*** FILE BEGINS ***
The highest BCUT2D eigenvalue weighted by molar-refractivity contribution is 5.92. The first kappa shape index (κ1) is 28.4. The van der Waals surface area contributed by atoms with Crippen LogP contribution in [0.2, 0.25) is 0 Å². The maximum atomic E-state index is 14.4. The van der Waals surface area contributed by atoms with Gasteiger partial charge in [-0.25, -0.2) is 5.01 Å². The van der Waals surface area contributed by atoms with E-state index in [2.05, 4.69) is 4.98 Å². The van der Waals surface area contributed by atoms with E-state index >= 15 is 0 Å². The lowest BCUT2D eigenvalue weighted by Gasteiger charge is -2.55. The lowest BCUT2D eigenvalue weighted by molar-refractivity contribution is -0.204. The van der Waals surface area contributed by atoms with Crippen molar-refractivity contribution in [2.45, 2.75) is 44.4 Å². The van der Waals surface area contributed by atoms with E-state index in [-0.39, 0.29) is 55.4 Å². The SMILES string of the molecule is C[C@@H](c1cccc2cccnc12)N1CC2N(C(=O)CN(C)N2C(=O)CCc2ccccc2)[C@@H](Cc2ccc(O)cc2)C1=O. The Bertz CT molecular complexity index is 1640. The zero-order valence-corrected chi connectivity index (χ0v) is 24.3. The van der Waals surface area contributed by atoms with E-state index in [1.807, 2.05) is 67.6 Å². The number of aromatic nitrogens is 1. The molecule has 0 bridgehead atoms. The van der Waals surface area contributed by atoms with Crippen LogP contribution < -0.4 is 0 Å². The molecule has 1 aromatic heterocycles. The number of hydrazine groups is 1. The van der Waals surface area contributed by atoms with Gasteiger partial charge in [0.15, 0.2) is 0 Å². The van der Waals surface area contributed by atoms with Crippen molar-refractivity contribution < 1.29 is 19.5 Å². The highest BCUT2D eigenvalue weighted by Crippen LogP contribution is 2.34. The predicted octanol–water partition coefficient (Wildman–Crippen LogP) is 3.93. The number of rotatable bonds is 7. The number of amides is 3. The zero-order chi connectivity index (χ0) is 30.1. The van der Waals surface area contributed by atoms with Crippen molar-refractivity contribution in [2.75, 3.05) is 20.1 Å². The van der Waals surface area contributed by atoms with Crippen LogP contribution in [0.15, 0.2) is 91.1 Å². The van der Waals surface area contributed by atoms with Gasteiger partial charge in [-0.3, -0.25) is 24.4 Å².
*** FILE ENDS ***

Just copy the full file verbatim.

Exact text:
The highest BCUT2D eigenvalue weighted by molar-refractivity contribution is 5.92. The first kappa shape index (κ1) is 28.4. The van der Waals surface area contributed by atoms with Crippen LogP contribution in [0.2, 0.25) is 0 Å². The maximum atomic E-state index is 14.4. The van der Waals surface area contributed by atoms with Gasteiger partial charge in [-0.25, -0.2) is 5.01 Å². The van der Waals surface area contributed by atoms with E-state index in [2.05, 4.69) is 4.98 Å². The van der Waals surface area contributed by atoms with E-state index >= 15 is 0 Å². The lowest BCUT2D eigenvalue weighted by Gasteiger charge is -2.55. The lowest BCUT2D eigenvalue weighted by molar-refractivity contribution is -0.204. The van der Waals surface area contributed by atoms with Crippen molar-refractivity contribution in [2.45, 2.75) is 44.4 Å². The van der Waals surface area contributed by atoms with E-state index in [-0.39, 0.29) is 55.4 Å². The SMILES string of the molecule is C[C@@H](c1cccc2cccnc12)N1CC2N(C(=O)CN(C)N2C(=O)CCc2ccccc2)[C@@H](Cc2ccc(O)cc2)C1=O. The Bertz CT molecular complexity index is 1640. The zero-order valence-corrected chi connectivity index (χ0v) is 24.3. The van der Waals surface area contributed by atoms with E-state index in [1.807, 2.05) is 67.6 Å². The number of aromatic nitrogens is 1. The molecule has 0 bridgehead atoms. The van der Waals surface area contributed by atoms with Crippen LogP contribution < -0.4 is 0 Å². The molecule has 1 aromatic heterocycles. The number of hydrazine groups is 1. The van der Waals surface area contributed by atoms with Gasteiger partial charge in [0.15, 0.2) is 0 Å². The van der Waals surface area contributed by atoms with Crippen molar-refractivity contribution < 1.29 is 19.5 Å². The highest BCUT2D eigenvalue weighted by Crippen LogP contribution is 2.34. The predicted octanol–water partition coefficient (Wildman–Crippen LogP) is 3.93. The number of rotatable bonds is 7. The number of amides is 3. The zero-order chi connectivity index (χ0) is 30.1. The van der Waals surface area contributed by atoms with Crippen molar-refractivity contribution in [2.75, 3.05) is 20.1 Å². The van der Waals surface area contributed by atoms with Crippen LogP contribution in [0.15, 0.2) is 91.1 Å². The van der Waals surface area contributed by atoms with Gasteiger partial charge in [-0.3, -0.25) is 24.4 Å².